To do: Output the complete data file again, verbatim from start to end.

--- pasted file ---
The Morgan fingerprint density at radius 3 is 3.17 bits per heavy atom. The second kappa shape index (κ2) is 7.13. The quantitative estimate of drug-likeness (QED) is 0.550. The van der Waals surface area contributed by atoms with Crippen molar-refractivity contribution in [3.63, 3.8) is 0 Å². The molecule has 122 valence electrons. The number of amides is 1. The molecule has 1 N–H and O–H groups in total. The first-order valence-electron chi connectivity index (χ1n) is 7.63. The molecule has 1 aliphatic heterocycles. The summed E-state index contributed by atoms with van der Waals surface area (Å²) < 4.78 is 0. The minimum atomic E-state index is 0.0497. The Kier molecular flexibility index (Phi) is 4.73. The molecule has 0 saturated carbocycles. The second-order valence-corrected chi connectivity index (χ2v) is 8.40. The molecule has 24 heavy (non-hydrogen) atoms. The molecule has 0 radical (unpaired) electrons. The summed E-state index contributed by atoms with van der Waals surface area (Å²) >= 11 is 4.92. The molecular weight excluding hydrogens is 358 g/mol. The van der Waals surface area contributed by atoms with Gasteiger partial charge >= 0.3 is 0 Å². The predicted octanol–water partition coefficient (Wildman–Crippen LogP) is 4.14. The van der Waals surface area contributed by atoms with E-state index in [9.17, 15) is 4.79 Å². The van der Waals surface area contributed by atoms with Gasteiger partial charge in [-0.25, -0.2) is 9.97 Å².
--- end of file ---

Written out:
The Morgan fingerprint density at radius 3 is 3.17 bits per heavy atom. The second kappa shape index (κ2) is 7.13. The quantitative estimate of drug-likeness (QED) is 0.550. The van der Waals surface area contributed by atoms with Crippen molar-refractivity contribution in [3.63, 3.8) is 0 Å². The molecule has 122 valence electrons. The number of amides is 1. The molecule has 1 N–H and O–H groups in total. The first-order valence-electron chi connectivity index (χ1n) is 7.63. The molecule has 1 aliphatic heterocycles. The summed E-state index contributed by atoms with van der Waals surface area (Å²) < 4.78 is 0. The minimum atomic E-state index is 0.0497. The Kier molecular flexibility index (Phi) is 4.73. The molecule has 0 saturated carbocycles. The second-order valence-corrected chi connectivity index (χ2v) is 8.40. The molecule has 24 heavy (non-hydrogen) atoms. The molecule has 0 radical (unpaired) electrons. The summed E-state index contributed by atoms with van der Waals surface area (Å²) >= 11 is 4.92. The molecular weight excluding hydrogens is 358 g/mol. The van der Waals surface area contributed by atoms with Gasteiger partial charge >= 0.3 is 0 Å². The predicted octanol–water partition coefficient (Wildman–Crippen LogP) is 4.14. The van der Waals surface area contributed by atoms with E-state index in [9.17, 15) is 4.79 Å². The van der Waals surface area contributed by atoms with Gasteiger partial charge in [-0.25, -0.2) is 9.97 Å².